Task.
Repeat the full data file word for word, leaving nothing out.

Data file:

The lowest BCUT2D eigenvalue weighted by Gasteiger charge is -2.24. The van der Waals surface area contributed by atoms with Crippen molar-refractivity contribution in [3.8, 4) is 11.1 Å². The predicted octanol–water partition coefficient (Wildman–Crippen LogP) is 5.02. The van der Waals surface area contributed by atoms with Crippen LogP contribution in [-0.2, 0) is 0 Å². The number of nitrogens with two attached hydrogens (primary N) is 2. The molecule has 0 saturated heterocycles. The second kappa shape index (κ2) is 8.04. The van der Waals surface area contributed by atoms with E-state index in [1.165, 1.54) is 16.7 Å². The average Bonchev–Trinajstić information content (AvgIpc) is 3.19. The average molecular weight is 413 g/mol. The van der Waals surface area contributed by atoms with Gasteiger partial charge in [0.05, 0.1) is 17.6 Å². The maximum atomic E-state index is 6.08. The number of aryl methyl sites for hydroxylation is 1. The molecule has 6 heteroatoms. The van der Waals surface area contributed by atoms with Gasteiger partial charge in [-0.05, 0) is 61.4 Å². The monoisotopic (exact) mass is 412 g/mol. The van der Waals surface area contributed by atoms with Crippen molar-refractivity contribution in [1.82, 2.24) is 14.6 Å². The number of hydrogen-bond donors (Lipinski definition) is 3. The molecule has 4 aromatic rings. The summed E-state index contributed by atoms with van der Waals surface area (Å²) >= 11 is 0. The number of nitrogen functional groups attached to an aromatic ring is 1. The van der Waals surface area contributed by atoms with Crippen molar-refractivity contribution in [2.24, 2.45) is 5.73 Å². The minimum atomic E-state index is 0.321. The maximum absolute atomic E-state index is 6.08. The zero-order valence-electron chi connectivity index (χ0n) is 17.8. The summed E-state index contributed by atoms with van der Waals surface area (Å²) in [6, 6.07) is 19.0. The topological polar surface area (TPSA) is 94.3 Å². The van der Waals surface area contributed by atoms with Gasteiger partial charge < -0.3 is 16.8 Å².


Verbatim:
The lowest BCUT2D eigenvalue weighted by Gasteiger charge is -2.24. The van der Waals surface area contributed by atoms with Crippen molar-refractivity contribution in [3.8, 4) is 11.1 Å². The predicted octanol–water partition coefficient (Wildman–Crippen LogP) is 5.02. The van der Waals surface area contributed by atoms with Crippen LogP contribution in [-0.2, 0) is 0 Å². The number of nitrogens with two attached hydrogens (primary N) is 2. The molecule has 0 saturated heterocycles. The second kappa shape index (κ2) is 8.04. The van der Waals surface area contributed by atoms with E-state index in [1.165, 1.54) is 16.7 Å². The average Bonchev–Trinajstić information content (AvgIpc) is 3.19. The average molecular weight is 413 g/mol. The van der Waals surface area contributed by atoms with Gasteiger partial charge in [0.05, 0.1) is 17.6 Å². The maximum atomic E-state index is 6.08. The number of aryl methyl sites for hydroxylation is 1. The molecule has 6 heteroatoms. The van der Waals surface area contributed by atoms with Gasteiger partial charge in [-0.05, 0) is 61.4 Å². The monoisotopic (exact) mass is 412 g/mol. The van der Waals surface area contributed by atoms with Crippen molar-refractivity contribution in [1.82, 2.24) is 14.6 Å². The number of hydrogen-bond donors (Lipinski definition) is 3. The molecule has 4 aromatic rings. The summed E-state index contributed by atoms with van der Waals surface area (Å²) >= 11 is 0. The number of nitrogen functional groups attached to an aromatic ring is 1. The van der Waals surface area contributed by atoms with Crippen molar-refractivity contribution in [2.24, 2.45) is 5.73 Å². The minimum atomic E-state index is 0.321. The maximum absolute atomic E-state index is 6.08. The zero-order valence-electron chi connectivity index (χ0n) is 17.8. The summed E-state index contributed by atoms with van der Waals surface area (Å²) in [6, 6.07) is 19.0. The topological polar surface area (TPSA) is 94.3 Å². The van der Waals surface area contributed by atoms with Gasteiger partial charge < -0.3 is 16.8 Å².